Accurate or not, dietary habits are not the only part of the equation when it comes to cancer risk. A person’s own metabolic type may play a role in cancer risk. A recently published European Prospective Investigation into Cancer and Nutrition (EPIC) study divided individuals based on metabolic types that included two parameters: body size measured by BMI or waist circumference and high insulin measured by C-peptide from blood samples . Individuals who were overweight or obese but had normal insulin levels were at lower risk for colorectal cancer than those who were normal weight but had abnormally high insulin levels. This study showed metabolic dysregulation, rather than body size, may be the real culprit for higher colorectal cancer risk.
There remains much work to be done regarding whether and to what extent sugary beverages contribute to some cancers. We know that not all individuals consuming sugary beverages have the same susceptibility to cancer. Individual genetics and metabolic type may modify the effects of sugar on cancer risk. The timing from sugary drink consumption to cancer occurrence and whether the association is linear are still unknown. We also don’t know the exact biological mechanism of how metabolic dysregulation and hyperinsulinemic states actually lead to cancer. However, studies using genetic proxies or blood marker levels hold the promise to objectively identify modifiable lifestyle traits related to diabetes-related cancers. These studies also underscore the ability to pin down cancer risk traits in terms of measurable biomarkers, exposing targets to prevent and possibly treat diabetes-related cancers before they occur in the first place.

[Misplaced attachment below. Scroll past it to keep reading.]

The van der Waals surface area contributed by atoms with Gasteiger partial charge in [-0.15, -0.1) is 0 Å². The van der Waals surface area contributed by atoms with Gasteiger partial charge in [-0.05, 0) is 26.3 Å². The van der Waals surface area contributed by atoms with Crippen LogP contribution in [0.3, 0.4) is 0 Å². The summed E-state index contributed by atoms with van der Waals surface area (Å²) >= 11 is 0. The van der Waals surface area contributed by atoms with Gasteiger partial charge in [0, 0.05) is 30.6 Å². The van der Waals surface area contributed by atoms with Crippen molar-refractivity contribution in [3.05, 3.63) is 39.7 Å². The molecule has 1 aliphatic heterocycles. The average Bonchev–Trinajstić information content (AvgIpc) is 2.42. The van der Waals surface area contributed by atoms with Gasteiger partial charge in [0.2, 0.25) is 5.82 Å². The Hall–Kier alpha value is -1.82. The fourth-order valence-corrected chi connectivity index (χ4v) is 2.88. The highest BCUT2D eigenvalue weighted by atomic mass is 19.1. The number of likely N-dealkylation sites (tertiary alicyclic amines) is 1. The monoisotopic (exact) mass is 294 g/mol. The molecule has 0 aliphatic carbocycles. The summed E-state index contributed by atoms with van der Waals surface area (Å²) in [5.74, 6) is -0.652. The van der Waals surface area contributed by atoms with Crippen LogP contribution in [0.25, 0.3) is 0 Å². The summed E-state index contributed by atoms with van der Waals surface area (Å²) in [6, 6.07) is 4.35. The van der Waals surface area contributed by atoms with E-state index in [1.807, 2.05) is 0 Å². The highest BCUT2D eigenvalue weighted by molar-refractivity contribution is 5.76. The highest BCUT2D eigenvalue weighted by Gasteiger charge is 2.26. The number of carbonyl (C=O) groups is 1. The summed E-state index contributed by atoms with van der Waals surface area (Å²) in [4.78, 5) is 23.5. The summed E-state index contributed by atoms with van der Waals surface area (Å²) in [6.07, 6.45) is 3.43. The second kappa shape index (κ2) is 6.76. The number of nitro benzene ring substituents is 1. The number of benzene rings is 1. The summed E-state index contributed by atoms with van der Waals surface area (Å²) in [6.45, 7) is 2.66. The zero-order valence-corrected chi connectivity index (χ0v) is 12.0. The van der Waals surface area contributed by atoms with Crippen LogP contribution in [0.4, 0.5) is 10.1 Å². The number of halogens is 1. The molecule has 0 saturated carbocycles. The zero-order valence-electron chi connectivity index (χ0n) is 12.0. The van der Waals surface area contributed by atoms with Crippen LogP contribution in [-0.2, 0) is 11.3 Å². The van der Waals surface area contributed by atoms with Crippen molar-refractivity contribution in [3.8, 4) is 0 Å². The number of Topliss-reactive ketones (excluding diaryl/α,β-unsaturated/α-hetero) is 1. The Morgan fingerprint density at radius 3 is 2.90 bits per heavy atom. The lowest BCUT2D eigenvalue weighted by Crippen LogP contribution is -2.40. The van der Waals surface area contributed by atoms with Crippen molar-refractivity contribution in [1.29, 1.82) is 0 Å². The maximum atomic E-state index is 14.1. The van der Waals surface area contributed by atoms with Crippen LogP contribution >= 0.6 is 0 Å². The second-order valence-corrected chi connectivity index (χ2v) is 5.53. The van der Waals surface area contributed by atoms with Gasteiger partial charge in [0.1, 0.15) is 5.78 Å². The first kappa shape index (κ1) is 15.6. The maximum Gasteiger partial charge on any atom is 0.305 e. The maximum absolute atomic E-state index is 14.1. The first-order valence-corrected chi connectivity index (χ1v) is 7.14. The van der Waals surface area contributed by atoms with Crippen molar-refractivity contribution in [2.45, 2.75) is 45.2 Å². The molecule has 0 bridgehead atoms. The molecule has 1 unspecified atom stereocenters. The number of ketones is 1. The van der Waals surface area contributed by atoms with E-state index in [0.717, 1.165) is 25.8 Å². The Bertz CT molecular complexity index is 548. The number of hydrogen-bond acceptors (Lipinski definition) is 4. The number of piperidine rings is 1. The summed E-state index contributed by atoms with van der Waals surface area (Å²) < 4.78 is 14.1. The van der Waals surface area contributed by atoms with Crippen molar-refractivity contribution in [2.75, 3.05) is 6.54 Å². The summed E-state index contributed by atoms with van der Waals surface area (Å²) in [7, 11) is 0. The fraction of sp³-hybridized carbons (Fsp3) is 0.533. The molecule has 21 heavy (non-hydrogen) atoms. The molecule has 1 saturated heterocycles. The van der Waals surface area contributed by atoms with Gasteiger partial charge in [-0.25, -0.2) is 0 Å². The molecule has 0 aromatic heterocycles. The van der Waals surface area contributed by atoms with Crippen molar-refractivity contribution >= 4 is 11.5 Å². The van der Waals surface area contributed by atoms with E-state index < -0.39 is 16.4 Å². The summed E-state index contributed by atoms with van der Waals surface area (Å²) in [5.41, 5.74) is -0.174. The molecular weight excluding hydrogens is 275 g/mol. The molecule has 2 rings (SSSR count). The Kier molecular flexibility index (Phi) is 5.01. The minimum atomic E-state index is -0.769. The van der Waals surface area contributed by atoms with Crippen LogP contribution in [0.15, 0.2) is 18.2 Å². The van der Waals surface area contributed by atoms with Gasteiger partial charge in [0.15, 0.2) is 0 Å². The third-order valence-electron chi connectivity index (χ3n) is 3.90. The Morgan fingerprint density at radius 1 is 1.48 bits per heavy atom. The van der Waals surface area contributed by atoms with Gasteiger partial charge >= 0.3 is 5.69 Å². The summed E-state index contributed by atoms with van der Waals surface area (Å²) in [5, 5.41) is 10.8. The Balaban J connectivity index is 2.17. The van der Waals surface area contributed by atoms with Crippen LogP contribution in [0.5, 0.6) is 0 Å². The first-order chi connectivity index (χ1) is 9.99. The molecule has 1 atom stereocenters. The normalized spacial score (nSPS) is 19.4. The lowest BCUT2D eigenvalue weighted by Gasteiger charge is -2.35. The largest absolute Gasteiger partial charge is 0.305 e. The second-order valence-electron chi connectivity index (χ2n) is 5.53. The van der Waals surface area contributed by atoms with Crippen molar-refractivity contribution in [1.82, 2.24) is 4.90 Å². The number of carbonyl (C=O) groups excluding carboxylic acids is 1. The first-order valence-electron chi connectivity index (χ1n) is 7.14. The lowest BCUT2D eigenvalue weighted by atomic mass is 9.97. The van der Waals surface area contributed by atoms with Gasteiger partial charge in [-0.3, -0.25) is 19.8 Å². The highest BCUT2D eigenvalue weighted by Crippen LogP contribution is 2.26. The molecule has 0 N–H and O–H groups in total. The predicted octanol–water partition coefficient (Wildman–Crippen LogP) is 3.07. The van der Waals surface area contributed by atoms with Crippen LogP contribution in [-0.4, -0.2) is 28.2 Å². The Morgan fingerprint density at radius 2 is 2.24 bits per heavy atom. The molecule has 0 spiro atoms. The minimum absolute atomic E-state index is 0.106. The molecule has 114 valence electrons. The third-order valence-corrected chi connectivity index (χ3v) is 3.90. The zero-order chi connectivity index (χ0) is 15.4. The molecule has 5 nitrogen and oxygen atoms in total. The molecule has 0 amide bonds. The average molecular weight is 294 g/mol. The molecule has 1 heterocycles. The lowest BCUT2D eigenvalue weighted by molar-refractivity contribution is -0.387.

A wide discrepancy remains between WHO sugar intake recommendations and actual dietary practices. There is perhaps a no more gripping or relevant reason to limit sugary drink consumption, than if it increases risk of cancer as well as diabetes and chronic disease. It is a link that has yet to be clearly defined, and highlights the need for further research to direct cancer prevention strategies.
- Te Morenga L, Mallard S, Mann J. Dietary sugars and body weight: systematic review and meta-analyses of randomised controlled trials and cohort studies. BMJ. 2013; 346:e7492.
- Malik VS, Pan A, Willett WC, Hu FB. Sugar-sweetened beverages and weight gain in children and adults: a systematic review and meta-analysis. American Journal of Clinical Nutrition. 2013; 98(4):1084-102.
- Singh GM, Micha R, Khatibzadeh S, et al. Estimated global, regional, and national disease burdens related to sugar-sweetened beverage consumption in 2010. Circulation 2015 Aug 25;132(8):639-66. doi: 10.1161/CIRCULATIONAHA.114.010636.
- Schulze MB, Manson JE, Ludwig DS, et al. Sugar-sweetened beverages, weight gain, and incidence of type 2 diabetes in young and middle-aged women. JAMA2004 ;292 :927 –34.
- Murphy N, Cross AJ, Abubakar M, Jenab M, Aleksandrovna K, Boutron-Ruault MC, et al. A Nested Case-Control Study of Metabolically Defined Body Size Phenotypes and Risk of Colorectal Cancer in the European Prospective Investigation into Cancer and Nutrition (EPIC). Plos Med. 2016 Apr 5;13(4):e1001988. doi: 10.1371/journal.pmed.1001988.
Research Interests: Cancer etiology and prevention
Latest posts by Dana Hashim (see all)
- Vitamin D and the landscape for the ideal study design to measure cancer preventive effects - 4th November 2016
- Sugary drinks and the pathway towards cancer - 21st October 2016
Share this article
Follow us on Twitter